d.     Explain his idea of stereotypes, and identify their positive and negative functions.
                                               i.     “we do not first see, and then define, we define, and then see” (54-5)
                                             ii.     modern life is busy, and there is no time for intimate contacts, so stereotypes are necessary
                                            iii.     shortcuts (59)
                                            iv.     media (motion pictures, arts, etc) create stereotypes (60)
                                             v.     functions of stereotypes:
1.     *charm of the familiar and comfortable (63)
2.     *guides perception (65); not determine the way we want the world to be, just the way we expect it to be (69)
3.     *consolidate identity / soothe troubles—story of the Belgian sniper for Germans (66)
4.     *stereotypes are bound up with all sort of assumptions and conclusions about life that fall when the stereotype does (74)
5.     *”preserves us from all the bewildering effect of trying to see the world steadily and see it whole” (75)
6.     *stereotypes preload judgments, wishes, hopes (78)
7.     *”public opinion is primarily a moralized and codified version of the facts…the pattern of stereotypes at the center of our codes largely determines what group of facts we shall see and in what light we shall see them.” (81-2)
7.     DuBois
a.     What would DuBois say in response to the optimistic vision of communication articulated by Cooley or Dewey?
b.     Colored and white people mark art done by colored people as inferior (44)
c.     All art is propaganda (46)
d.     “The white public today demands from its artists, literary and pictorial, racial prejudgment which deliberately distorts truth and justice” (46)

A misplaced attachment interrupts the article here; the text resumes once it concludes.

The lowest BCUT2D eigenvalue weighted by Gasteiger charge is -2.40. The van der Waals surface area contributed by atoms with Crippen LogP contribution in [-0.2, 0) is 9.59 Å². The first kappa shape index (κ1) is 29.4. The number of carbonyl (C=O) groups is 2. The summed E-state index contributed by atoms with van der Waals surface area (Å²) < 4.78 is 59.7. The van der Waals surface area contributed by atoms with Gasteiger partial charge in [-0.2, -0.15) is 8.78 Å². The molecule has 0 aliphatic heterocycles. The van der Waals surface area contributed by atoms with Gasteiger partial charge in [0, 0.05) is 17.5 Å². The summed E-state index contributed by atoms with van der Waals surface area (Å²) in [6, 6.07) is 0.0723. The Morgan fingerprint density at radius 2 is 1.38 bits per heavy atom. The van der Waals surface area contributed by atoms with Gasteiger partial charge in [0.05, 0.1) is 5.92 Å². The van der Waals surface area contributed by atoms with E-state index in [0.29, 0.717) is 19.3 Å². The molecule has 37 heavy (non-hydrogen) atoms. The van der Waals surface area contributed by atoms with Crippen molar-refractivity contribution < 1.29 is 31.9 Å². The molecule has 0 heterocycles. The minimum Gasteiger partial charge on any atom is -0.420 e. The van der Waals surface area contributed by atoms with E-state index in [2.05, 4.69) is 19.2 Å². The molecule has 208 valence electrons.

8.     Lasswell
a.     Propaganda is designed to intensify depression, disillusion, and disagreement in enemy (47)
b.     Wilson as rhetorically powerful propagandist articulating vision of a united, idealized world—League of Nations (49)
c.     The war dance can activate ‘primitives’ solidarity for war; we need propaganda (50)
d.     Propaganda is a necessary organizing concept for society—“if the masses will be free of chains of iron, they must accept their chains of silver” (50); literate world thrives on argument, the modern world is too complex and must have its “raw meat cooked and garnished by adroit and skillful chefs” (50)
9.     Bernays
a.     Public opinion represents the opinion of a group toward a given object (52)
b.     “a public that learns more and more how to express itself will learn more and more how to overthrow tyranny of every sort” (52)
c.     certain small groups are important enough to influence the larger groups with which they overlap (56)
d.     an age of mass production needs an age of mass distribution of ideas (57)
10.  Lynd & Lynd
a.     Leisure time increasing (59); but largely ‘passive’ pursuits
b.     Circulation of printed matters diffuses new ways of thought and tools (61); but men hardly read any more
c.     Music has ceased to be a matter of spontaneous, active participation and more a matter of passive listening to others (64); spontaneous singing of the 1890s has died out.
d.     Movies bringing about ‘early sophistication’ of the young (67)
e.     Fears of commercialism overwhelming leisure time (67); part of the standardizing of Middletown (68)
f.      Media increase possibility of connection, but does so in a way that leaves people more isolated—shallower connections (70)
11.  Sapir
a.     Types of communication: language, gesture, imitation, social suggestion (75-6)
b.     “The smaller the circle and the more complex the understandings already arrived at, the more economical can the act of communication afford to become” (76)
Multiplication of range of communication has two effects: (1) increases range of communication; no one avoids being drawn into that circuit (2) lessens the importance of geographical contiguity (77)